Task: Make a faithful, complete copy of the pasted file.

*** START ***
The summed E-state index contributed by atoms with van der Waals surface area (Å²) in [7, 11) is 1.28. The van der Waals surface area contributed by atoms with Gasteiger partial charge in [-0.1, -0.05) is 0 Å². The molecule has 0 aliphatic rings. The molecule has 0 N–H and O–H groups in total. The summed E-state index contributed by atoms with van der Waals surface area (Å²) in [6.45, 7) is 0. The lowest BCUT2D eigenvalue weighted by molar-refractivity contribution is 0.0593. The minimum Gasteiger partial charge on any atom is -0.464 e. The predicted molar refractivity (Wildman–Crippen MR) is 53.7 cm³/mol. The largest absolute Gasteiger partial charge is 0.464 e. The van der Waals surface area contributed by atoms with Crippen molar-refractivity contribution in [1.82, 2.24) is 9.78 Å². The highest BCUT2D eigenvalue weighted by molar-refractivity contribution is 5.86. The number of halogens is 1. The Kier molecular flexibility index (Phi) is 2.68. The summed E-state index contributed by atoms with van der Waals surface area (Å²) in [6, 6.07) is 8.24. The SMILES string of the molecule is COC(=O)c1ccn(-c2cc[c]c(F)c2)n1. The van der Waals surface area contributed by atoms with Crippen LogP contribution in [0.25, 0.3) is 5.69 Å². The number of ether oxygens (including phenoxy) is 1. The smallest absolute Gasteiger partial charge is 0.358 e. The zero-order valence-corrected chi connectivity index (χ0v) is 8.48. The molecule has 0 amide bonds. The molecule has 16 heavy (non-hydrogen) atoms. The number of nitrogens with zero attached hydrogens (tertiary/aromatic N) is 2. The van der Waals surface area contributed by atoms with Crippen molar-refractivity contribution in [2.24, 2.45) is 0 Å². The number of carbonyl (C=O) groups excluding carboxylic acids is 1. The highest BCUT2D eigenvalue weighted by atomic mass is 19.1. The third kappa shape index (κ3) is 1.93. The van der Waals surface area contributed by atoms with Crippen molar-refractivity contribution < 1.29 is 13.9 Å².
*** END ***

The summed E-state index contributed by atoms with van der Waals surface area (Å²) in [7, 11) is 1.28. The van der Waals surface area contributed by atoms with Gasteiger partial charge in [-0.1, -0.05) is 0 Å². The molecule has 0 aliphatic rings. The molecule has 0 N–H and O–H groups in total. The summed E-state index contributed by atoms with van der Waals surface area (Å²) in [6.45, 7) is 0. The lowest BCUT2D eigenvalue weighted by molar-refractivity contribution is 0.0593. The minimum Gasteiger partial charge on any atom is -0.464 e. The predicted molar refractivity (Wildman–Crippen MR) is 53.7 cm³/mol. The largest absolute Gasteiger partial charge is 0.464 e. The van der Waals surface area contributed by atoms with Crippen molar-refractivity contribution in [1.82, 2.24) is 9.78 Å². The highest BCUT2D eigenvalue weighted by molar-refractivity contribution is 5.86. The number of halogens is 1. The Kier molecular flexibility index (Phi) is 2.68. The summed E-state index contributed by atoms with van der Waals surface area (Å²) in [6, 6.07) is 8.24. The SMILES string of the molecule is COC(=O)c1ccn(-c2cc[c]c(F)c2)n1. The van der Waals surface area contributed by atoms with Crippen LogP contribution in [0.25, 0.3) is 5.69 Å². The number of ether oxygens (including phenoxy) is 1. The smallest absolute Gasteiger partial charge is 0.358 e. The zero-order valence-corrected chi connectivity index (χ0v) is 8.48. The molecule has 0 amide bonds. The molecule has 16 heavy (non-hydrogen) atoms. The number of nitrogens with zero attached hydrogens (tertiary/aromatic N) is 2. The van der Waals surface area contributed by atoms with Crippen molar-refractivity contribution in [2.24, 2.45) is 0 Å². The number of carbonyl (C=O) groups excluding carboxylic acids is 1. The highest BCUT2D eigenvalue weighted by atomic mass is 19.1. The third kappa shape index (κ3) is 1.93. The van der Waals surface area contributed by atoms with Crippen molar-refractivity contribution < 1.29 is 13.9 Å².